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Marital Quality Spillover and Young Children's Adjustment: Evidence for Dyadic and Triadic Parenting as Mechanisms.
J Clin Child Adolesc Psychol 2015; 44(5):800-13JC

Abstract

Research has evidenced support for the spillover model, which posits that parents' marital functioning influences child adjustment by eroding parenting and coparenting in dyadic (mother-child and father-child) and triadic (mother-father-child) contexts. However, prior work has not simultaneously investigated dyadic and triadic parenting as mechanisms of spillover. Furthermore, although evidence indicates that the marital system affects child adjustment by influencing parents' behavior, research has not explored whether child behaviors in parent-child interactions also serve as mechanisms. To address these gaps, we examined the spillover model using observational measures of parent and child behavior in parent-child dyadic interactions as well as coparenting in triadic interactions. We also explored parent and child gender differences in spillover effects. Participants were families with children 3 to 6 years of age (n=149; 62% Caucasian). Findings indicated that marital functioning influences child adjustment by disrupting parent-child interactions in dyadic and triadic contexts, although results differed by child/parent gender and outcome examined. First, children's responsiveness to their mothers emerged as a significant mechanism of spillover effects for boys' internalizing and girls' externalizing behavior. Second, for girls and boys, marital functioning was indirectly related to children's internalizing and externalizing behavior through reductions in coparenting warmth. Finally, there was little evidence that parent gender moderated the indirect effect of dyadic parenting, except that child responsiveness to mothers (vs. to fathers) was more strongly related to child adjustment. These findings underscore the need for interventions targeting dyadic and triadic parent-child interactions in the face of marital distress.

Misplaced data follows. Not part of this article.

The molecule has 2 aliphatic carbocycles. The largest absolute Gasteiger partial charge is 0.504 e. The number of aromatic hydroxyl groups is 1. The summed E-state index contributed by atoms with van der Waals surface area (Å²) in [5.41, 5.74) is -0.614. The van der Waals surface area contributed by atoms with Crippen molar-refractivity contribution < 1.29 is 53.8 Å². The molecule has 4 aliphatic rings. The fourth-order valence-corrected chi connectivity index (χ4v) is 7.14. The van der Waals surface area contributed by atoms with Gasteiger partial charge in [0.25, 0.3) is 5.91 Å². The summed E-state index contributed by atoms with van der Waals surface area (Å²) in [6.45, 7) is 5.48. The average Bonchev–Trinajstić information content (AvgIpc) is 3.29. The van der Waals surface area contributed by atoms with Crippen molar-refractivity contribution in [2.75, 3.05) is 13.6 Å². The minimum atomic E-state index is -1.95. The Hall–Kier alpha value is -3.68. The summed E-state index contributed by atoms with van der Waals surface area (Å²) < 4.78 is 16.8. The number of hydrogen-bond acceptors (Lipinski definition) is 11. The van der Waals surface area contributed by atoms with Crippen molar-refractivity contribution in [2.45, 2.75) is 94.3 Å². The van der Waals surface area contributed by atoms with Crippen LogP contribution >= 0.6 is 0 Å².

Authors+Show Affiliations

a Department of Psychology , Williams College.No affiliation info availableNo affiliation info availableNo affiliation info available

Pub Type(s)

Journal Article
Research Support, Non-U.S. Gov't

Language

eng

PubMed ID

24819587

Citation

Stroud, Catherine B., et al. "Marital Quality Spillover and Young Children's Adjustment: Evidence for Dyadic and Triadic Parenting as Mechanisms." Journal of Clinical Child and Adolescent Psychology : the Official Journal for the Society of Clinical Child and Adolescent Psychology, American Psychological Association, Division 53, vol. 44, no. 5, 2015, pp. 800-13.
Stroud CB, Meyers KM, Wilson S, et al. Marital Quality Spillover and Young Children's Adjustment: Evidence for Dyadic and Triadic Parenting as Mechanisms. J Clin Child Adolesc Psychol. 2015;44(5):800-13.
Stroud, C. B., Meyers, K. M., Wilson, S., & Durbin, C. E. (2015). Marital Quality Spillover and Young Children's Adjustment: Evidence for Dyadic and Triadic Parenting as Mechanisms. Journal of Clinical Child and Adolescent Psychology : the Official Journal for the Society of Clinical Child and Adolescent Psychology, American Psychological Association, Division 53, 44(5), pp. 800-13. doi:10.1080/15374416.2014.900720.